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Gaynell Hendricks Wins Third Term as Jeffco Tax Assessor

By Sydney Melson
The Birmingham Times

Tax Assessor Gaynell Hendricks won a third term to her Jefferson County seat in Tuesday’s General Election and said she’ll continue her work of educating residents about the benefits and exemptions of property values.

She pointed to the tax breaks for those over 65, people with disabilities and other exemptions. “I began putting billboards up around the county to make sure people knew about it. Prior to that, it was just word of mouth.”

In Tuesday’s race for Jefferson County Tax Assessor Hendricks, the Democrat incumbent, was re-elected to third term with 55.69 percent, or 176,693 votes, to Republican Challenger Jonathan O. Barbee’s 44.23 percent or 140,274 votes, according to unofficial results.

One of the most important things she’ll be working next year is to get the Legislature to approve online exemptions and other services, she said. “Many people that had to come down to our office could have done much of their work online,” but online features such as form signing need to be approved by the Legislature first”, said Hendricks.

Part of her duty as tax assessor has meant helping taxpayers keep their exemptions, she said. “[In 2011] we had terrible storms where many homes were demolished because of tornadoes, so we were able to get a bill passed that would give taxpayers the ability to keep their exemptions even if their homes were demolished,” she said.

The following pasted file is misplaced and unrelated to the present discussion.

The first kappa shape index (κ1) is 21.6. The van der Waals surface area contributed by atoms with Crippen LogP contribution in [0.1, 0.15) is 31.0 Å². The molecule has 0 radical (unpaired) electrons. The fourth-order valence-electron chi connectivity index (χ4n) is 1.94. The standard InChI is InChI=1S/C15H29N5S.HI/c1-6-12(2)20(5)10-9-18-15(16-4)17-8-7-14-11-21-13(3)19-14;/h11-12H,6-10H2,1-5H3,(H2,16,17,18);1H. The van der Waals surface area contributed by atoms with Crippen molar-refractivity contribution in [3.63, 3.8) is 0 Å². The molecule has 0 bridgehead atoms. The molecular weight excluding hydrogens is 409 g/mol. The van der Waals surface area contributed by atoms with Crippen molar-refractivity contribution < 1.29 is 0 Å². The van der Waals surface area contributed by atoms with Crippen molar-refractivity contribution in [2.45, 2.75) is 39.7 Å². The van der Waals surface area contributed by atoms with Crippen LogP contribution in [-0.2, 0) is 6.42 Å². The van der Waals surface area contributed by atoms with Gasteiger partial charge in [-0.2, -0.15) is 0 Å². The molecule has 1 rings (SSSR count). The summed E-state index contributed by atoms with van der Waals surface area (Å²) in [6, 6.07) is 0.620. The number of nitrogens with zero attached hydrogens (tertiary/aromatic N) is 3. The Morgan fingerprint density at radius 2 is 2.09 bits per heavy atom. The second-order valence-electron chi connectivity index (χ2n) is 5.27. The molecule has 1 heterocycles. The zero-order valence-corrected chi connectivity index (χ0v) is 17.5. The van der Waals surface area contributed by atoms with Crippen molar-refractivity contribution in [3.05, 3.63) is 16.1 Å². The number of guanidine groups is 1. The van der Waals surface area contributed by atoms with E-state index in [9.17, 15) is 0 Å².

Much of Hendricks’ efforts are to make tax assessments more accessible. “We’re making sure taxpayers are taking advantage of [exemptions]. I’ve enjoyed the job, it’s very important,” she said. Thanks to the COVID-19 pandemic, Hendricks said the pandemic inspired her to push for electronic filing for citizens of Jefferson County.

Hendricks said the pandemic meant making the tax assessment process safer. “We worked quickly to make sure taxpayers could get in and get out as fast as possible, as well as encouraged taxpayers to make phone calls if they could,” she said. Employees also rotated shifts to reduce their exposure to the public.

In the future, Hendricks hopes to increase protections for taxpayers who live in gentrified areas. “People who live in those neighborhoods, many times they live in those homes for years and have low taxes, but suddenly a $300,000 home is built. Now the homeowner who has lived there for years has much higher property taxes,” she said.

Updated at 7:15 a.m. to include most recent election result numbers. 

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